6. Don’t forget to ‘Publish’ or ‘Update’.



  1. From the video page, select the ‘Share’ link.
  2. On the pop-up window, select ‘Show options’ adjacent to the ‘Embed’ section.
  3. Choose your settings (note you can select player size here).
  4. Copy the embed code.
  5. Paste the embed code in the editing window for your post (make sure you use the ‘Text’ tab).
  6. If you want to set a start time for your video, find the ‘src=’ (ie. src=”https://player.vimeo.com/video/207763253″) and add “#t=1m15s” at the end, where 1m15s is one minute and fifteen seconds – add your own timestamp.
  7. Don’t forget to ‘Publish’ or ‘Update’.

Situating Video in an Activity

  • Post must include title, instructions by step, timeline, and deliverable if necessary.
  • Embed the video at an appropriate size but include a link to view at full size (often included in embedded player).
  • Add a link to the video as found on the hosting service (often included but add your own in case the service stops providing it).
  • Embed the video so that it will start playing at the appropriate part of the video.
  • Situate the video on the page in a way that integrates well with the rest of the content.

In a comment to your post, relate your choices around video selection and placement to course readings and theory.

Once you have completed your post, visit the videos embedded by other students and offer your thoughts on the effectiveness of the post.

Your Open Learning Faculty Member will offer feedback on this activity.

Topic 2: Recording and Editing Video

Producing your own video ranges in scale from an informal introductory video to an educational piece planned and produced by yourself and several colleagues. In each case there are steps you can take to ensure your video is as effective as possible, without adding to your workload.

Read ‘Creating Video for Education’ for an overview of the steps in the video production method and an introduction to several genres of video.

Activity 3: Record a Video

Note: the media you produce for Activities 3-6 could become an element within your ‘Assignment 3: ePortfolio of situated educational media’. These activities could serve as a dry run for another piece of media, or you could incorporate feedback and your own reflection to submit an improved version.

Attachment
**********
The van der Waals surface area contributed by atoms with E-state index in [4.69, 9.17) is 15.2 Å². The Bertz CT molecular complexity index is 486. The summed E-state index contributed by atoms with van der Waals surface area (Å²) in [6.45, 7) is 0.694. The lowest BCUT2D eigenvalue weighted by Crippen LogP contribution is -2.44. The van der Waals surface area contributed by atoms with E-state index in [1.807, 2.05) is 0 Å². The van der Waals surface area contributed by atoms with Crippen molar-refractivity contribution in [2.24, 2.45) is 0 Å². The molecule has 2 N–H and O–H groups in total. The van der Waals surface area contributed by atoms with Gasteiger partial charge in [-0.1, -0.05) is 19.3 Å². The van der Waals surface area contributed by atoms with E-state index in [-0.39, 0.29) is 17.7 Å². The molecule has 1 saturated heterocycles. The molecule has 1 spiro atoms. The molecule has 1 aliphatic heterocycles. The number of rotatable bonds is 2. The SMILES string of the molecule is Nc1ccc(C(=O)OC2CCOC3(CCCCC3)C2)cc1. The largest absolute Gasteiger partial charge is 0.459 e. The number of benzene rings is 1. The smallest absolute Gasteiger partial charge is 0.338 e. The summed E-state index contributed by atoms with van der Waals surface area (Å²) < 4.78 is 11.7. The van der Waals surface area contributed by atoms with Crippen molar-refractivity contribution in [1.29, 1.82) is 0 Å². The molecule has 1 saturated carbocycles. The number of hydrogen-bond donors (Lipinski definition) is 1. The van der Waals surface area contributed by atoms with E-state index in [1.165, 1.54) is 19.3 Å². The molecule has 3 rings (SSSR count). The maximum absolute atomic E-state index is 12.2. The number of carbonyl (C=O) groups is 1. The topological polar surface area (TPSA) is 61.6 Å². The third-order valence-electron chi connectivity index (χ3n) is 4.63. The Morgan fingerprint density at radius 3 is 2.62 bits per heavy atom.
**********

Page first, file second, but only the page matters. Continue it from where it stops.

In this activity you will record a short live-action video. You may want to embark directly on creating a video that supports learning, or you may just record a video that helps you explore the hardware and software you have at hand.

Start by planning, at a minimum, a short video (at least 30 seconds, no more than 2 minutes), that will include movement and spoken voice. You will use this video later to practice editing in another activity.

You can use any video recorder you have at hand. A smartphone often provides a very good quality of recording, as will many digital cameras. You can use a webcam if that is what you have, but they tend to limit what can be done – leading to lots of talking head videos.

Once you have recorded your video embed it in a portfolio post named ‘Creating and Editing Video’ by one of the methods described above. If it is 10 Mb or under you can put it in the media library of your portfolio, otherwise use a service like YouTube. If the video you have recorded is in a format that WordPress won’t embed from the media library, or that YouTube or Vimeo refuse to accept, use an online conversion tool like media.io to convert it to MP4 format. Consider the readings and theories explored in the course and note any ways that your video incorporated them.

On your blog post (in addition to your embedded video), describe the process you used to create this video, the tools and software you used to create it, and how you embedded it on the page. Once you’ve posted, visit other student blogs, review their processes in creating a video and comment if appropriate.